After six years working as an acupuncturist, I think I’m more in love with it than ever. What’s so fantastic about acupuncture is that each patient gets the space and time to tell their own unique health story – almost always a bigger picture than just the troublesome knee or the recurrent acid reflux – and I get the space and time to respond to that fully.
I came to acupuncture in my 40s after a career as a journalist. It was a high-stress life, and in my late 30s I developed hideous migraines – as many as 10 every month, lasting around 36-48 hours, with screaming pain, nausea, vomiting, light and sound sensitivity and parts of my body going numb. My GP and a series of neuro consultants tried very hard, but couldn’t really help; I worked my way through a series of medications which didn’t even touch it. I began to think I’d have to spend the rest of my life within 15 minutes of a quiet, darkened room with a handy bowl. I can’t really describe how miserable and frightened I was at that time in my life.
Then a friend suggested I try acupuncture. Although I was massively sceptical, by that time I’d have tried anything. I went along to the student clinic at the Northern College of Acupuncture where, in my first treatment, the students put just four needles in – two in my hands and two in my feet (a combination I now recognise as the ‘Four Gates’). I lay there on the couch cursing myself for being so gullible as to think this could actually have worked, and promising myself that as soon as the needles were out I’d never come back.
You can probably guess what happened. It worked. Brilliantly. That week I had no migraines – something that hadn’t happened for several months – so, slightly reluctantly, I did actually go back. In fact, I continued to go back for weekly treatments for about six months; during that time I had just two migraines, and they were much easier and lighter than before. I was absolutely thrilled to get my life back, and I became very curious about acupuncture. I pestered the poor students with questions like “so what does this one do?” and “why does that one always tingle?” until one day, one of the students said:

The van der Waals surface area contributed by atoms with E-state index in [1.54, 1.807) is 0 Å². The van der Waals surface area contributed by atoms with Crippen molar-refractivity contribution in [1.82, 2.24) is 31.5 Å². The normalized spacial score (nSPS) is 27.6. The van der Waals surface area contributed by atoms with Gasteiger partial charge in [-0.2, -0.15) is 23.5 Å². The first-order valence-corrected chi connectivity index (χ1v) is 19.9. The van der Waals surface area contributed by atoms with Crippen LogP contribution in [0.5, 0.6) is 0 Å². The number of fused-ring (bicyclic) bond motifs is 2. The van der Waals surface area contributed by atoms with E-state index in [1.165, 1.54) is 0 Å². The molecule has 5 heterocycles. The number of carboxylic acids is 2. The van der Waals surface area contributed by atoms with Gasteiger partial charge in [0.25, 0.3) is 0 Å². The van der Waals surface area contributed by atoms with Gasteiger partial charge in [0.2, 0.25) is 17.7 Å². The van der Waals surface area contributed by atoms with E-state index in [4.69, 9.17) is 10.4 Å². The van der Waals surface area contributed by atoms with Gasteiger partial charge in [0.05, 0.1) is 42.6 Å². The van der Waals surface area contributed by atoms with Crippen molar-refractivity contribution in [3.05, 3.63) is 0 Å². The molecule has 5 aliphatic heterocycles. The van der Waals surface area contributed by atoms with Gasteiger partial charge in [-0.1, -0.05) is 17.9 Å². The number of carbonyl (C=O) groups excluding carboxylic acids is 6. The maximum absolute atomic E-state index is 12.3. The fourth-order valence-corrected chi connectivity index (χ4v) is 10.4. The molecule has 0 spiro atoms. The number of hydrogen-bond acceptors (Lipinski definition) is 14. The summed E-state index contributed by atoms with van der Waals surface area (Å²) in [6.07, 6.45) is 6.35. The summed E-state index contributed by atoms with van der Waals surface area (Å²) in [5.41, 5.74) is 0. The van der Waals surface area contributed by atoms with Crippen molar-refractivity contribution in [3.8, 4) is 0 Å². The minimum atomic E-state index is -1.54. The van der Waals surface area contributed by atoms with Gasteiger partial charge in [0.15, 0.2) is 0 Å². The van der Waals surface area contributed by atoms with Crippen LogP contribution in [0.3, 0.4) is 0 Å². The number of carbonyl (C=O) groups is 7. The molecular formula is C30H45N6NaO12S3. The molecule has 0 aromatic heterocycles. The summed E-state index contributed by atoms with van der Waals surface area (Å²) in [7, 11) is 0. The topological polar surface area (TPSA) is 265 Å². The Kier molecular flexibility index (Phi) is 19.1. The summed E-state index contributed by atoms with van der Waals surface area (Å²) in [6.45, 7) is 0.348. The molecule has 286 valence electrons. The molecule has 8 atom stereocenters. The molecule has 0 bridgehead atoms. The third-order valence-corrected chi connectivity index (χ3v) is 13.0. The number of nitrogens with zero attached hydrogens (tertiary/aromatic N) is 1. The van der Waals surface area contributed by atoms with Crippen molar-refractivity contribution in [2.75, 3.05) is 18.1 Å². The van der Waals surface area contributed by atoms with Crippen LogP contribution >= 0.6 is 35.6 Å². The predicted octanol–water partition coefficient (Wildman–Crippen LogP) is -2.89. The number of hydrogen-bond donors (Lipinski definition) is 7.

“Look, if you’re so interested, why don’t you do the course?”
“But I don’t believe in it,” I protested.
She snorted at me. “You don’t believe in it? Six months ago you were having two migraines a week. Now you haven’t had a migraine for months. And you reckon you don’t believe in it?”
Good point. I graduated with a Masters degree (Distinction) from the Northern College of Acupuncture in 2013.
I set up Love Community Acupuncture in 2015, because I’m committed to making acupuncture more affordable for a wider range of people. If you want to read about our community acupuncture values and how LCA works, you can find more information on our What is Community Acupuncture? page. I’m delighted to be working alongside Chrissie Thomas and Mitchell Macgregor: they are wonderful, warm human beings with a caring approach to their patients and a staunch belief, matching my own, that cost shouldn’t be a barrier to high-quality acupuncture care.
I now work as a tutor and occasional clinic supervisor at the Northern College of Acupuncture, and I also hold the role of Research Director there. I’m currently a year into my PhD at the University of York, on the first stage of a long-term project looking at how acupuncture and nutritional therapy may be able to help people with atrial fibrillation.
One way or another, you could say that acupuncture has truly changed my life. I hope that we’ll be able to work with you to help it change yours, too.